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Teen v. Poland

United States District Court, E.D. Missouri, Eastern Division

July 10, 2017

ANTRELL ANTHONY TEEN, Plaintiff,
v.
DREW POLAND, Defendant.

          MEMORANDUM AND ORDER

          RONNIE L. WHITE UNITED STATES DISTRICT JUDGE

         Plaintiff, a prisoner, seeks leave to proceed in forma pauperis in this civil action under Bivens v. Six Unknown Named Agents of the Federal Bureau of Narcotics, 403 U.S. 388 (1971). Having reviewed plaintiffs financial information, the Court assesses a partial initial filing fee of $23.00, which is twenty percent of his average monthly deposit. See 28 U.S.C. § 1915(b). Additionally, the Court will require plaintiff to submit an amended complaint.

         Standard of Review

         Under 28 U.S.C. § 1915(e), the Court is required to dismiss a complaint filed in forma pauperis if it is frivolous, malicious, or fails to state a claim upon which relief can be granted. To state a claim for relief, a complaint must plead more than "legal conclusions" and "[t]hreadbare recitals of the elements of a cause of action [that are] supported by mere conclusory statements." Ashcroft v. Iqbal, 556 U.S. 662, 678 (2009). A plaintiff must demonstrate a plausible claim for relief, which is more than a "mere possibility of misconduct." Id. at 679. "A claim has facial plausibility when the plaintiff pleads factual content that allows the court to draw the reasonable inference that the defendant is liable for the misconduct alleged." Id. at 678. Determining whether a complaint states a plausible claim for relief is a context-specific task that requires the reviewing court to draw on its judicial experience and common sense. Id. at 679.

         When reviewing a complaint under 28 U.S.C. § 1915(e), the Court accepts the well-pled facts as true. Furthermore, the Court liberally construes the allegations.

         The Complaint

         Plaintiff brings this action against Drew Poland, a Deputy U.S. Marshal, and several John Doe Deputy U.S. Marshals. Plaintiff alleges that on December 11, 2016, Poland and his team entered his house for the purpose of arresting him. He says that when they entered his bedroom he put his hands in the air. Despite his compliance, two of the unnamed Deputies shot him with Taser guns. They continued to stun him for about forty seconds and then handcuffed him. He says he suffered permanent injuries as a result.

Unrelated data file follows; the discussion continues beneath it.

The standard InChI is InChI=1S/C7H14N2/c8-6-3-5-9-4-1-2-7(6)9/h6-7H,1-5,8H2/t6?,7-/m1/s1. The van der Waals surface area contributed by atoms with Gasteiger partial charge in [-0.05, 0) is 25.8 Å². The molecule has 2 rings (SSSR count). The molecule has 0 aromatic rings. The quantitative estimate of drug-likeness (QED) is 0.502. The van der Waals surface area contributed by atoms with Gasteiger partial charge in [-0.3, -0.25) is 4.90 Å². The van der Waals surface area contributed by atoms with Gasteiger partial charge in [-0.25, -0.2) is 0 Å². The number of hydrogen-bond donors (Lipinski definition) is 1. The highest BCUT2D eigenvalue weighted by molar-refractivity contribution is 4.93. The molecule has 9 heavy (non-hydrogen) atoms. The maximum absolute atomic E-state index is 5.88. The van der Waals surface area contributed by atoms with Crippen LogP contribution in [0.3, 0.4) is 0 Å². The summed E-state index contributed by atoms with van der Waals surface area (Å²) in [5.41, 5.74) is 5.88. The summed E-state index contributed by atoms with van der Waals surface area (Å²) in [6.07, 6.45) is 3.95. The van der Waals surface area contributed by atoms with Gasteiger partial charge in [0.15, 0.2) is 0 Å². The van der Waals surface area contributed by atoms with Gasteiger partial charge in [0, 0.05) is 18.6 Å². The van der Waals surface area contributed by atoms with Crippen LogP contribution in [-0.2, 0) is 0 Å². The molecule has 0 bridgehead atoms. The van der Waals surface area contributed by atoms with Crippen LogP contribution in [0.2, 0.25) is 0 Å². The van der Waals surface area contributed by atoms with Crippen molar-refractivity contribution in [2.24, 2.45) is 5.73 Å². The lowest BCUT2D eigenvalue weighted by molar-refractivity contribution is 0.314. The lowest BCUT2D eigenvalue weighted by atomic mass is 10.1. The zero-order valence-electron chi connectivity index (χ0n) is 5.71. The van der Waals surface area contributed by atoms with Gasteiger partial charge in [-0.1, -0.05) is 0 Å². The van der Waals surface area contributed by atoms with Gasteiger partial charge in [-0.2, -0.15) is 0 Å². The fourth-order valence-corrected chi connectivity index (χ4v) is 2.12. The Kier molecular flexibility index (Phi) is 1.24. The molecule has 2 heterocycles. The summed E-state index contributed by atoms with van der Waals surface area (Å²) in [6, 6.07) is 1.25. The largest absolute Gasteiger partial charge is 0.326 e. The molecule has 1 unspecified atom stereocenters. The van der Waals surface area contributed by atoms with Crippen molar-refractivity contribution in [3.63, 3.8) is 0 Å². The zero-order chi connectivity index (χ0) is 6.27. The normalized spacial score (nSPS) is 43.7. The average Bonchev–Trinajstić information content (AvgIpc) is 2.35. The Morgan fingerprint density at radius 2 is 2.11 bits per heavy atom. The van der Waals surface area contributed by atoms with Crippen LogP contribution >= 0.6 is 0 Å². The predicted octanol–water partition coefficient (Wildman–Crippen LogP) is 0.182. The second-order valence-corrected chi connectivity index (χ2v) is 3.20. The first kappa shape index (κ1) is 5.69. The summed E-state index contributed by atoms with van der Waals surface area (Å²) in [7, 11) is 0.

Discussion

         "Liability under § 1983 requires a causal link to, and direct responsibility for, the alleged deprivation of rights." Madewell v. Roberts, 909 F.2d 1203, 1208 (8th Cir. 1990); see Ashcroft v. Iqbal, 556 U.S. 662, 676 (2009) ("Because vicarious liability is inapplicable to Bivens and § 1983 suits, a plaintiff must plead that each Government-official defendant, through the official's own individual actions, has violated the Constitution."). In the instant action, plaintiff has not set forth any facts indicating that Poland was directly involved in or personally responsible for the alleged violations of his constitutional rights. As a result, the complaint does not state a plausible claim against Poland.

         The complaint does not state whether defendants are being sued in their official or individual capacities. Where a "complaint is silent about the capacity in which [plaintiff] is suing defendant, [a district court must] interpret the complaint as including only official-capacity claims." Egerdahl v. Hibbing Community College, 72 F.3d 615, 619 (8th Cir. 1995); Nix v. Norman, 879 F.2d 429, 431 (8th Cir. 1989). Naming a government official in his or her official capacity is the equivalent of naming the government entity that employs the official, in this case the United States. Will v. Michigan Dept of State Police, 491 U.S. 58, 71 (1989). The United States, however, is immune from suit. E.g., United States v. King, 395 U.S. 1, 4 (1969). As a result, the complaint fails to state a claim upon which relief can be granted.

         Because plaintiff is proceeding pro se, the Court will allow him to file an amended complaint. Plaintiff is warned that the filing of an amended complaint replaces the original complaint, and so he must include each and every one of his claims in the amended complaint. E.g., In re Wireless Telephone Federal Cost Recovery Fees Litigation, 396 F.3d 922, 928 (8th Cir. 2005). Any claims from the original complaint that are not included in the amended complaint will be considered abandoned. Id. Plaintiff must allege how each and every defendant is directly responsible for the alleged harm. In order to sue defendants in their individual capacities, plaintiff must specifically say so in the complaint. If plaintiff fails to sue defendants in their individual capacities, this action may be subject to dismissal.

         Accordingly, IT IS HEREBY ORDERED that plaintiffs motion to proceed in forma pauperis [ECF No. 6] is GRANTED.

         IT IS FURTHER ORDERED that the plaintiff must pay an initial filing fee of $23.00 within twenty-one (21) days of the date of this Order. Plaintiff is instructed to make his remittance payable to "Clerk, United States District Court, " and to include upon it: (1) his name; (2) his prison registration number; (3) the case number; and (4) that the remittance is for an original proceeding.[1]

         IT IS FURTHER ORDERED that the Clerk is directed to send plaintiff a ...


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